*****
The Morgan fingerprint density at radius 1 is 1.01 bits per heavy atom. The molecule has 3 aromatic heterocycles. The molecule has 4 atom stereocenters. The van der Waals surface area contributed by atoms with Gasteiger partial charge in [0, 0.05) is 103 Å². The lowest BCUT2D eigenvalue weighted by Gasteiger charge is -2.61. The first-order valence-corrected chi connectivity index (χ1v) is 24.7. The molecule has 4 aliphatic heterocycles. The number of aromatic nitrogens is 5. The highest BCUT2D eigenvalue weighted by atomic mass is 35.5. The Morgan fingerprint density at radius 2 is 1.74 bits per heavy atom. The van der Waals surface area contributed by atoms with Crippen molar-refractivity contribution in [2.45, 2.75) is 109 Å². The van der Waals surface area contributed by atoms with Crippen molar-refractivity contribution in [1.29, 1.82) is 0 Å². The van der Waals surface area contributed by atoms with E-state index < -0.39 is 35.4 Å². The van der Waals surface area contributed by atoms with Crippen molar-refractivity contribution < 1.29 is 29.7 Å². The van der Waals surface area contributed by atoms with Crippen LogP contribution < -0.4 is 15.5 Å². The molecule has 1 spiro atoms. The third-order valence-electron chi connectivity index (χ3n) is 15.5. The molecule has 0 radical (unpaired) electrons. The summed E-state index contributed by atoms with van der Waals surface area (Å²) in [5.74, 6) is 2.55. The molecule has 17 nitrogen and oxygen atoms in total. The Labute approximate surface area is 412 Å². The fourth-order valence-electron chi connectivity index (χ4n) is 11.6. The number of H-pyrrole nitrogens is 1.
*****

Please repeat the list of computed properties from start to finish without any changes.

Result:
The Morgan fingerprint density at radius 1 is 1.01 bits per heavy atom. The molecule has 3 aromatic heterocycles. The molecule has 4 atom stereocenters. The van der Waals surface area contributed by atoms with Gasteiger partial charge in [0, 0.05) is 103 Å². The lowest BCUT2D eigenvalue weighted by Gasteiger charge is -2.61. The first-order valence-corrected chi connectivity index (χ1v) is 24.7. The molecule has 4 aliphatic heterocycles. The number of aromatic nitrogens is 5. The highest BCUT2D eigenvalue weighted by atomic mass is 35.5. The Morgan fingerprint density at radius 2 is 1.74 bits per heavy atom. The van der Waals surface area contributed by atoms with Crippen molar-refractivity contribution in [2.45, 2.75) is 109 Å². The van der Waals surface area contributed by atoms with Crippen molar-refractivity contribution in [1.29, 1.82) is 0 Å². The van der Waals surface area contributed by atoms with E-state index < -0.39 is 35.4 Å². The van der Waals surface area contributed by atoms with Crippen molar-refractivity contribution < 1.29 is 29.7 Å². The van der Waals surface area contributed by atoms with Crippen LogP contribution < -0.4 is 15.5 Å². The molecule has 1 spiro atoms. The third-order valence-electron chi connectivity index (χ3n) is 15.5. The molecule has 0 radical (unpaired) electrons. The summed E-state index contributed by atoms with van der Waals surface area (Å²) in [5.74, 6) is 2.55. The molecule has 17 nitrogen and oxygen atoms in total. The Labute approximate surface area is 412 Å². The fourth-order valence-electron chi connectivity index (χ4n) is 11.6. The number of H-pyrrole nitrogens is 1.